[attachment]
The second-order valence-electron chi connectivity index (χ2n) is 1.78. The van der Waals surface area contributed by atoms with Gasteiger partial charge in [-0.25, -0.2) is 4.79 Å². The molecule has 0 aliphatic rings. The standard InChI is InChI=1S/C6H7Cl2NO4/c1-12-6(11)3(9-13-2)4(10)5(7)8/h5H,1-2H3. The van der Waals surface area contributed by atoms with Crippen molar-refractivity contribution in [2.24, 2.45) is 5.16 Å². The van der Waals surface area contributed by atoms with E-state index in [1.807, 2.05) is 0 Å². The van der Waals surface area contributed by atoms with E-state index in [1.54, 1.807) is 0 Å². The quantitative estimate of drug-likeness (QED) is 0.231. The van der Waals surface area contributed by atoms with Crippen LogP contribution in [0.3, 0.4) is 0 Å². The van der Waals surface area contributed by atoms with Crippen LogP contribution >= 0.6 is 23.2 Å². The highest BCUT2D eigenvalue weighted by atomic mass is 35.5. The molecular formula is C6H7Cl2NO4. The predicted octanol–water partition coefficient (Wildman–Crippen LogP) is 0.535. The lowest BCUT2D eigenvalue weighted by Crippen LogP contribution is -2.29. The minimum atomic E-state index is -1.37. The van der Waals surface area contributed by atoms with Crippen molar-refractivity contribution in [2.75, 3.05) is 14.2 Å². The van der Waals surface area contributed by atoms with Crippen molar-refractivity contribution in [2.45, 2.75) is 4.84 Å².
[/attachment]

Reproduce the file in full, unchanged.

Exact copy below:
The second-order valence-electron chi connectivity index (χ2n) is 1.78. The van der Waals surface area contributed by atoms with Gasteiger partial charge in [-0.25, -0.2) is 4.79 Å². The molecule has 0 aliphatic rings. The standard InChI is InChI=1S/C6H7Cl2NO4/c1-12-6(11)3(9-13-2)4(10)5(7)8/h5H,1-2H3. The van der Waals surface area contributed by atoms with Crippen molar-refractivity contribution in [2.24, 2.45) is 5.16 Å². The van der Waals surface area contributed by atoms with E-state index in [1.807, 2.05) is 0 Å². The van der Waals surface area contributed by atoms with E-state index in [1.54, 1.807) is 0 Å². The quantitative estimate of drug-likeness (QED) is 0.231. The van der Waals surface area contributed by atoms with Crippen LogP contribution in [0.3, 0.4) is 0 Å². The van der Waals surface area contributed by atoms with Crippen LogP contribution >= 0.6 is 23.2 Å². The highest BCUT2D eigenvalue weighted by atomic mass is 35.5. The molecular formula is C6H7Cl2NO4. The predicted octanol–water partition coefficient (Wildman–Crippen LogP) is 0.535. The lowest BCUT2D eigenvalue weighted by Crippen LogP contribution is -2.29. The minimum atomic E-state index is -1.37. The van der Waals surface area contributed by atoms with Crippen molar-refractivity contribution in [2.75, 3.05) is 14.2 Å². The van der Waals surface area contributed by atoms with Crippen molar-refractivity contribution in [2.45, 2.75) is 4.84 Å².